After a successful start at Stanford University, the car-sharing service Wheelz began operations at UC Berkeley Monday, with more plans to expand in the future.
Like the popular car-share service Zipcar, which recently headed a $13.7 million investment into the new startup, Wheelz lets patrons pay to rent cars by the hour or day. But unlike Zipcar, which operates its own set of vehicles, Wheelz limits transactions to members of the campus community who rent cars from one another at rates they set themselves.
Wheelz installs each registered vehicle with software that allows owners to see who is renting their cars, while a $1 million insurance plan covers loss and damage. The company also outfits cars with technology for keyless entry and GPS so that renters can find cars online, said Aaron Platshon, head of marketing and communications for Wheelz.
The service currently has four cars in use on campus with more for rent in the future once all the software is installed, Platshon said, adding that student interest has been positive on campus.
Platshon said that, as at the Stanford location, the company expects to register 25 cars in Berkeley over the next few weeks. At Stanford, nearly 500 students have used the service, and owners pocket an average of about $250 a month after subtracting the 40 percent rental rate that Wheelz charges, Plashton said.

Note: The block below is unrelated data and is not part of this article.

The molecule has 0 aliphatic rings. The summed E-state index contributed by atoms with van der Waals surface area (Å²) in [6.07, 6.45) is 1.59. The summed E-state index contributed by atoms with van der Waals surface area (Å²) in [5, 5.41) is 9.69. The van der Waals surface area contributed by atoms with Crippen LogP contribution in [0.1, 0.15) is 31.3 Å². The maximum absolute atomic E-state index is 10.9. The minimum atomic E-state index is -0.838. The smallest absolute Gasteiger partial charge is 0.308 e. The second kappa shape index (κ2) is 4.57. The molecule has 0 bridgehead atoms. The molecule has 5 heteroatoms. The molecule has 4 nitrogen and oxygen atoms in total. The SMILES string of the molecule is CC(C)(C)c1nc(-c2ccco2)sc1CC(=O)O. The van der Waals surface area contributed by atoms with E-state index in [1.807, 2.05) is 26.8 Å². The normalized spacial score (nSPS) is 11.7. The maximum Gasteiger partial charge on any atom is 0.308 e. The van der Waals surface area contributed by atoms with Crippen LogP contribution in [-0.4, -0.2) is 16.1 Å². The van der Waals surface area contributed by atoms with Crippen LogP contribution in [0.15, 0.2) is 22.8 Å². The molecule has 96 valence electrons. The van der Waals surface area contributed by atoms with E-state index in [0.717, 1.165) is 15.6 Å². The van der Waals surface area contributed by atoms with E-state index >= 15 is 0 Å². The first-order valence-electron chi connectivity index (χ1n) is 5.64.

The company also plans to offer its car-sharing services to college students at UCLA and University of Southern California, according to the Wheelz website.
But Wheelz’s reception has not been unanimously positive on campus. Some students said that, like Zipcar, the car service could be too restrictive and might be a hassle.
“When I need a car,” said UC Berkeley junior Laura Redmond, “I need it for commitments.”
Still, for those who are interested in renting with Wheelz, students who sign up using the word “launch” will receive a $20 discount, said UC Berkeley junior and campus director of Wheelz Henry Wang. Wang said the company is offering the first 25 campus car owners who register free car washes and $150 in revenue for two months.
“It’s the most realistic way of car-sharing on campuses,” Wang said. “It will spread by itself.”